Adam Silver, PhD
Bio Chem Building 160G
Postdoctoral Fellow Yale University School of Medicine | PhD University of Connecticut | BS Stonehill College
Host-microbe interaction, beneficial symbiosis, pathogenesis, circadian rhythms, innate immunity
My first opportunity to conduct research was during my time as an undergraduate at Stonehill College in the laboratory of Roger Denome, Ph.D. My undergraduate research focused on attempting to isolate DNA and genotype microsatellites from coyote feces as a non-invasive means of tracking Cape Cod coyote populations. Stonehill College provided me with the opportunity to conduct research, which was paramount to my future success as a researcher and why I am such an advocate for undergraduate research.
As a graduate student at the University of Connecticut, I studied the beneficial symbiosis between the bacterium Aeromonas veronii and the medicinal leech in the laboratory of Joerg Graf, Ph.D. My doctoral research focused on the identification of A. veronii genes that are required to colonize the leech digestive tract.
Upon completion of my Ph.D., I was awarded an NIH fellowship in Immunobiology to investigate the existence of circadian oscillations in innate immune recognition mechanisms of microbial infection and their relevance for immunopathogenesis in the laboratory of Erol Fikrig, M.D. at the Yale University School of Medicine. In addition to studying the circadian regulation of the innate immune system, I also investigated the role of the innate immune system in controlling Treponema pallidum infection, the causative agent of syphilis.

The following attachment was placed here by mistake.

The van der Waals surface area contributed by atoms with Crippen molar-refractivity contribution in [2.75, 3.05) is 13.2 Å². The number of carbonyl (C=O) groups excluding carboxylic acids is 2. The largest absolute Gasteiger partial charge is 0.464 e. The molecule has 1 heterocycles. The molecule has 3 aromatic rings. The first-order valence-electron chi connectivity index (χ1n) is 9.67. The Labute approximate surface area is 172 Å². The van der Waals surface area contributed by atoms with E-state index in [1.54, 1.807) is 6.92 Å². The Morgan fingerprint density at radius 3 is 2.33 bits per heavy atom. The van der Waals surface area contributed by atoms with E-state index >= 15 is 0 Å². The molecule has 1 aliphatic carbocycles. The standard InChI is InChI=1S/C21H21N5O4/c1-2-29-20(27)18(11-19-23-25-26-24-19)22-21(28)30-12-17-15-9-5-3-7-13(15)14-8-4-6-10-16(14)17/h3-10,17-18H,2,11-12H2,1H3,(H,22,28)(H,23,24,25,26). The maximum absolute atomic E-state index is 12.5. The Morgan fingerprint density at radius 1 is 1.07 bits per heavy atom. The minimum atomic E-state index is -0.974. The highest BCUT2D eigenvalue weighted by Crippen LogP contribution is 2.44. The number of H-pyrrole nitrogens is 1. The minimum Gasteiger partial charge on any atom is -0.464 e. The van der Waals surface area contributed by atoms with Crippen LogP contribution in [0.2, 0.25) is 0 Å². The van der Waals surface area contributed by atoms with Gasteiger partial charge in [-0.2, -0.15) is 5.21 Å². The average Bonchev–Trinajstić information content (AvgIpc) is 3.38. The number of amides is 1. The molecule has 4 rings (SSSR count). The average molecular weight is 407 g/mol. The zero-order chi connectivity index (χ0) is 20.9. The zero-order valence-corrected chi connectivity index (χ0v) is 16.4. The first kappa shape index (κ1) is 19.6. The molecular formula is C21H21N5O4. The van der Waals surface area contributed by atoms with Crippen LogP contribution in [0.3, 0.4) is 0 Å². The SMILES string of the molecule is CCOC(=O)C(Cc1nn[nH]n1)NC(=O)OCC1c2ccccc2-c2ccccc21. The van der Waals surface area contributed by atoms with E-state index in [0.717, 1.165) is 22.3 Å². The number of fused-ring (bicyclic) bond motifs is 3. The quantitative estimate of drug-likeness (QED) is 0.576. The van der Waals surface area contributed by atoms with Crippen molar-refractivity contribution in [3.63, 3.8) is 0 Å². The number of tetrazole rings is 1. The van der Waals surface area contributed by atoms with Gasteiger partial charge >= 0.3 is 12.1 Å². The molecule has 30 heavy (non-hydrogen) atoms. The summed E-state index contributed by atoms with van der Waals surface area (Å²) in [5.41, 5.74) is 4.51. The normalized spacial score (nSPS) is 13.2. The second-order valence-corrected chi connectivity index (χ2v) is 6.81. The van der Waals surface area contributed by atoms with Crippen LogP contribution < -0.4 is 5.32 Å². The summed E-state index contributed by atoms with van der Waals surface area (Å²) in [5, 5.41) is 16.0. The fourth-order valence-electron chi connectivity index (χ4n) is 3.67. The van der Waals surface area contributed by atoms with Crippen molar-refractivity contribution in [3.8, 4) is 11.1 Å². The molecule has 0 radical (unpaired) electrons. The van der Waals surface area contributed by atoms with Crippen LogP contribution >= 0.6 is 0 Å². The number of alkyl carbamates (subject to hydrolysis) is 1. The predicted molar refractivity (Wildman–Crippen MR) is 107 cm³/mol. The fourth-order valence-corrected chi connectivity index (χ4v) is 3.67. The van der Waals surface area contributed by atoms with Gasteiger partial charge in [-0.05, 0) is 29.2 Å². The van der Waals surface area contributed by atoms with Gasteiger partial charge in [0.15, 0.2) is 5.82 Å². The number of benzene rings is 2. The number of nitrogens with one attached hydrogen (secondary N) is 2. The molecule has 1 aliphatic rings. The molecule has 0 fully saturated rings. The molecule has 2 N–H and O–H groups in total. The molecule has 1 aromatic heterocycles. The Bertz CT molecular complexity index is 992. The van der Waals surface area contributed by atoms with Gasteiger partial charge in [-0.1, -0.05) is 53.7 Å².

The two areas of my current research are extensions of my graduate and postdoctoral work:
The digestive-tract microbiota of animals can provide nutrients, aid in digestion, stimulate the immune response, and prevent pathogenic bacteria from colonizing. Despite the recent advances in understanding beneficial digestive-tract associations, little is known regarding the molecular interactions between microbe and host, largely due to the complexity of the microbiota and an inability to culture much of the microbial consortium. I utilize a simple model system, the Aeromonas veronii-medicinal leech model, to study digestive-tract associations, which allows for the investigation into the molecular mechanisms that drive the symbiosis. This in turn will provide insight into more complex digestive-tract associations (e.g., the human gut).
The daily light-dark cycle has been one of the steadiest environmental factors influencing evolution. From bacteria to mammals, nearly all organisms have adapted their physiology and behavior to a daily rhythm. Circadian rhythms refer to physiologic processes that oscillate with a period of approximately 24 hours, providing a temporal frame that allows organisms to efficiently program their physiologic tasks and optimize survival. Circadian rhythms influence a multitude of physiologic tasks, from gene expression to behavior. My research investigates the circadian regulation of the innate immune system, which represents the first line of defense against infection, and determining how these rhythms influence our susceptibility to infection as well as the potential to maximize vaccine responsiveness in a time-dependent manner.